Stone Money- Thecommoncase

Modern Currency

The idea of the American Dream, or the idea of being financially stable, is something anyone can imagine for it’s been implemented into American culture for decades. Money is the biggest motivator for people today, and we praise the “hustlers” of the world for their work ethic and business savvy. But in today’s digitized world, how can materialistic wealth compare to numbers in your bank account, especially when you have never seen the cash with your own eyes? I learned about concepts of money from different countries, and the interesting ways something can represent money. In the most abstract sense, money doesn’t even exist, money never really belongs to any single person. Nowadays, money is a comforting illusion that simply helps keep important aspects of life organized, and encourages people to make more fictional money to grow the economy.

While listening to NPR’s podcast episode, “The Invention of Money”, I heard Ira Glass, the host of This American Life, and Planet Money producer Jacob Goldstein discuss their thoughts on the 2008 financial crisis, and explain where all that money could have gone. In reality, the money was simply worth less than it was. When the stock market crashed, no physical money was lost. Houses had lost their value “simply because that’s what everyone now agreed. No money changed hands, no many vanished.”  I can see how many factors come into play when determining the value of something, but it is difficult for me to understand how markets can lower in value, how everyone could come to agree on that, and not do anything to regulate it or stop it.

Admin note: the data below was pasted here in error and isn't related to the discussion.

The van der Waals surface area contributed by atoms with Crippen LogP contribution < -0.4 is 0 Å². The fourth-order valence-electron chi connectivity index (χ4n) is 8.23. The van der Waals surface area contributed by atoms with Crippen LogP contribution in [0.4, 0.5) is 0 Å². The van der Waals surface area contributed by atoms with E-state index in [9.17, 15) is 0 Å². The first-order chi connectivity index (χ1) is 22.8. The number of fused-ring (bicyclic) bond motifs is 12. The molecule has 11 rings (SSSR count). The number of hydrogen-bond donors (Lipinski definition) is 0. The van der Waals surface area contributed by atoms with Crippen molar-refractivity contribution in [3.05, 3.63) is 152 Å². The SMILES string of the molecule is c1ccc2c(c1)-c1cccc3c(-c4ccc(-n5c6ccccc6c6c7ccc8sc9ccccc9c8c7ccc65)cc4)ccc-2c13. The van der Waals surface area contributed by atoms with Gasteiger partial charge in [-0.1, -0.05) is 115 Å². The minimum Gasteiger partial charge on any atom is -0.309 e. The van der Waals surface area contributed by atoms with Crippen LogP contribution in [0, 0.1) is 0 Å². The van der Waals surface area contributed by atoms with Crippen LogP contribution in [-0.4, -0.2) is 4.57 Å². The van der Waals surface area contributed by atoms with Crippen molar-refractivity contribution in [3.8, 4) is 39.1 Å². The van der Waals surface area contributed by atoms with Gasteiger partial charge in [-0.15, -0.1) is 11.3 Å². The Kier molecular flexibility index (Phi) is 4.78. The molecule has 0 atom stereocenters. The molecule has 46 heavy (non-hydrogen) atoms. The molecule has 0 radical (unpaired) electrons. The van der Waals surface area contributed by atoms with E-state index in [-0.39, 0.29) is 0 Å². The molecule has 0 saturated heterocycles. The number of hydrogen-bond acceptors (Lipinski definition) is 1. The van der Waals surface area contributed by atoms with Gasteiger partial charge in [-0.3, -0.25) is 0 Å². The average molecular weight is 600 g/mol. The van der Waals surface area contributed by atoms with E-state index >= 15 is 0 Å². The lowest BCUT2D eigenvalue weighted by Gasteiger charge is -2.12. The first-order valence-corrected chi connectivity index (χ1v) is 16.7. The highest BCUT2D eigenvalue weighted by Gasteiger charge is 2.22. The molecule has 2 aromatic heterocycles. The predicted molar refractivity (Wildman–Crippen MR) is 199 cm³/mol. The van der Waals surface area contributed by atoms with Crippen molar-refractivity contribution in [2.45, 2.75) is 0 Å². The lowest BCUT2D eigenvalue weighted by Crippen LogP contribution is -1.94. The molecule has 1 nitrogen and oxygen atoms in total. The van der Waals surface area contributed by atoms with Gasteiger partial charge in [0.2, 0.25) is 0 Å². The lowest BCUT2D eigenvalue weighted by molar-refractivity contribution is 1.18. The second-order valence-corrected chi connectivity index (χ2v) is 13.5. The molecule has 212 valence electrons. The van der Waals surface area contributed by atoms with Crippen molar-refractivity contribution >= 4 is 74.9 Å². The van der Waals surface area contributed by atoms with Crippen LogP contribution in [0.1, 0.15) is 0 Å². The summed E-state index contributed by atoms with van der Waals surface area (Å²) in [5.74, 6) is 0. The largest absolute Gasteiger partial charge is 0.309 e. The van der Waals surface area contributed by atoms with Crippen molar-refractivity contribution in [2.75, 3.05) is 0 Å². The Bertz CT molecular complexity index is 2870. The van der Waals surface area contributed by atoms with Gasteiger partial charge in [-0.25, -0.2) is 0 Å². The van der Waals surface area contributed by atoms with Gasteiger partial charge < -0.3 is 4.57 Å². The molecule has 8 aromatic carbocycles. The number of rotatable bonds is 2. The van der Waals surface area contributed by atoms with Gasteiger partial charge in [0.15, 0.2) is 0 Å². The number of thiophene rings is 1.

Diving deeper into the concept of fictional money, Goldstein realized that in many systems of currency, there is an idea of how money is not a tangible commodity. This could be best explained by introducing the monetary practices of the people on an island called Yap. In Milton Friedman’s article The Island of Stone Money, he described that their currency was stone wheels that could weigh more than a car, and were only used for large, important purchases. The people of Yap did not have to bring the stone with them to know that it was theirs when they bought something. The person who “gave” them the stone had received what they wanted in return and did not have use for the stone wheel, so it does not harm anyone to leave it where it was. This counterintuitive system is comparable to the U.S. banking system prior to the 1930’s, when carrying around heavy gold pieces was becoming too tiresome. Instead of gold, Americans would carry around pieces of paper that could be exchanged for gold, which was kept in the vaults. 

But as for money in the 21st century, Goldstein states that, “… currency even now is like old-fashioned. You don’t have to touch money. You don’t have to see it. It’s just information.” This made me think about my own bank account and how much of my money I actually obtain. At any job I have had, I have used direct deposit because it’s simply more convenient. But in today’s world even paper checks can be scanned and deposited into your account through a banking app. Money in the 21st century is evolving digitally and blurring the definition of what it means to make and receive money, especially with new types of electronic currency.